The Wednesday afternoon plenary session and Friday's session on migration were reminders to step back, and consider how lucky we are in Australasia, but that this is not universal.  HIV is a global disease; our 27,000 Australians living with HIV are but a tiny fraction of the 40 million people infected worldwide.  People in low and middle income countries are not only living with HIV, they are still dying from it.

 

Clearly this isn't because there aren't treatments as our local experience shows.

People are dying because of lack of access.

 

In the developed world, we have has some success in fighting legal discrimination against people with HIV;  this is not the case everywhere.  Laws criminalising homosexuality or injecting drug use can only act as a barrier to Test and Treat.  Thursday's session on Criminalisation highlighted the dangers posed by laws such as these. The HIV sector can stand tall for their efforts in fighting these laws - to improve health and to remove stigma.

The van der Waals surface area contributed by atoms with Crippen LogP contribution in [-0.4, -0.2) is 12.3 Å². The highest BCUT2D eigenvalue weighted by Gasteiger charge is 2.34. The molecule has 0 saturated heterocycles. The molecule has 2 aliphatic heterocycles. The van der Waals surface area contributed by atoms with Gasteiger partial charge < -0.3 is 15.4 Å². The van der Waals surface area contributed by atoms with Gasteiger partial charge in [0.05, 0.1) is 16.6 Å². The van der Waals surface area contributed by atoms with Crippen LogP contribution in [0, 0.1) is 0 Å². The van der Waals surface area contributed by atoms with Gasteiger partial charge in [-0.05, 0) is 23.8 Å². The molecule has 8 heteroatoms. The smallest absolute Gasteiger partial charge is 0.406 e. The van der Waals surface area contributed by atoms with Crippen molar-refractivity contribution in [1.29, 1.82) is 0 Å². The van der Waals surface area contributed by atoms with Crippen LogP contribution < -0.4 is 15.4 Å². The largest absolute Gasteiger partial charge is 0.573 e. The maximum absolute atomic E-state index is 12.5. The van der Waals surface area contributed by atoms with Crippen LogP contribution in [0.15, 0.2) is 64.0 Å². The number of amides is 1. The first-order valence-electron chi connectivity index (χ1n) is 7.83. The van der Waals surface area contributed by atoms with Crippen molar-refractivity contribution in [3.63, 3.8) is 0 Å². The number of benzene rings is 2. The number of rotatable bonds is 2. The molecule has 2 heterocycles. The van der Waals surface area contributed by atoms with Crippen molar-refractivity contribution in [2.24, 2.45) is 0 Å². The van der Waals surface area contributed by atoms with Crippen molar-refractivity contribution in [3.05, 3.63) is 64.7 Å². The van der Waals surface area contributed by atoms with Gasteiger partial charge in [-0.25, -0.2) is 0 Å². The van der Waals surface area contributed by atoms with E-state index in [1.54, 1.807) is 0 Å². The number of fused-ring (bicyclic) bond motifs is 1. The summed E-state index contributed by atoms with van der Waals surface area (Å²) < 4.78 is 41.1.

An area of advocacy that, as a group, we often don't consider, however, is intellectual property and global trade.  Charles Chauvel from the United Nations Development Project gave an excellent talk on the risks of IP laws for global access to medication.

Antivirals are expensive; and rather than becoming cheaper, there is a very good chance that these IP laws, coming into effect as part of free trade agreements, will limit the development and availability of generic antivirals, which are so crucial the low and middle income countries.

 

Australia is a world-leader in HIV research. While we look to a cure, tantalising us on the horizon, we should all remember to pause and look back, so we can make sure that no one is left behind.

 

Tagged in: HIVAIDS2015

RT @AlfredHealth: New research from Melbourne Sexual Health Centre shows rates of syphilis & gonorrhea have reached levels not seen since t…